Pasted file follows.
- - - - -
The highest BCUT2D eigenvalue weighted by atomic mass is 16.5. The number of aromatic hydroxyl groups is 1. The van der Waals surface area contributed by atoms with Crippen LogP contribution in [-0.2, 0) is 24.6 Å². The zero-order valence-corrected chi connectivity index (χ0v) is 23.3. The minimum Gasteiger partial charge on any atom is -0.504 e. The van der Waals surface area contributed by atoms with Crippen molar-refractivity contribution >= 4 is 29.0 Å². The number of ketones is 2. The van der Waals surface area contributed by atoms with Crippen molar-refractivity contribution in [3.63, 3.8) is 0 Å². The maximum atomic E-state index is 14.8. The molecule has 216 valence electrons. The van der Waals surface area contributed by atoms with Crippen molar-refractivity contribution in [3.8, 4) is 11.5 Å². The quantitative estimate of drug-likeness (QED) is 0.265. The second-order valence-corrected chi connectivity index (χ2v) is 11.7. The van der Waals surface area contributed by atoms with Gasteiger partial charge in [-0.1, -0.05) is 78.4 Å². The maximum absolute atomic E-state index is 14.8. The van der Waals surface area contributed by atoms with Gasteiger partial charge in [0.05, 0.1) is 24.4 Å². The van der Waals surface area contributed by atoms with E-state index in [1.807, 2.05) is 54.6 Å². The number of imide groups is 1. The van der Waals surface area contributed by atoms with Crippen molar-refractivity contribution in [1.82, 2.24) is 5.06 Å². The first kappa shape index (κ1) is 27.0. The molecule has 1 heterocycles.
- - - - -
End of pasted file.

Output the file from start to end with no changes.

The highest BCUT2D eigenvalue weighted by atomic mass is 16.5. The number of aromatic hydroxyl groups is 1. The van der Waals surface area contributed by atoms with Crippen LogP contribution in [-0.2, 0) is 24.6 Å². The zero-order valence-corrected chi connectivity index (χ0v) is 23.3. The minimum Gasteiger partial charge on any atom is -0.504 e. The van der Waals surface area contributed by atoms with Crippen molar-refractivity contribution >= 4 is 29.0 Å². The number of ketones is 2. The van der Waals surface area contributed by atoms with Crippen molar-refractivity contribution in [3.63, 3.8) is 0 Å². The maximum atomic E-state index is 14.8. The molecule has 216 valence electrons. The van der Waals surface area contributed by atoms with Crippen molar-refractivity contribution in [3.8, 4) is 11.5 Å². The quantitative estimate of drug-likeness (QED) is 0.265. The second-order valence-corrected chi connectivity index (χ2v) is 11.7. The van der Waals surface area contributed by atoms with Gasteiger partial charge in [-0.1, -0.05) is 78.4 Å². The maximum absolute atomic E-state index is 14.8. The van der Waals surface area contributed by atoms with Gasteiger partial charge in [0.05, 0.1) is 24.4 Å². The van der Waals surface area contributed by atoms with E-state index in [1.807, 2.05) is 54.6 Å². The number of imide groups is 1. The van der Waals surface area contributed by atoms with Crippen molar-refractivity contribution in [1.82, 2.24) is 5.06 Å². The first kappa shape index (κ1) is 27.0. The molecule has 1 heterocycles.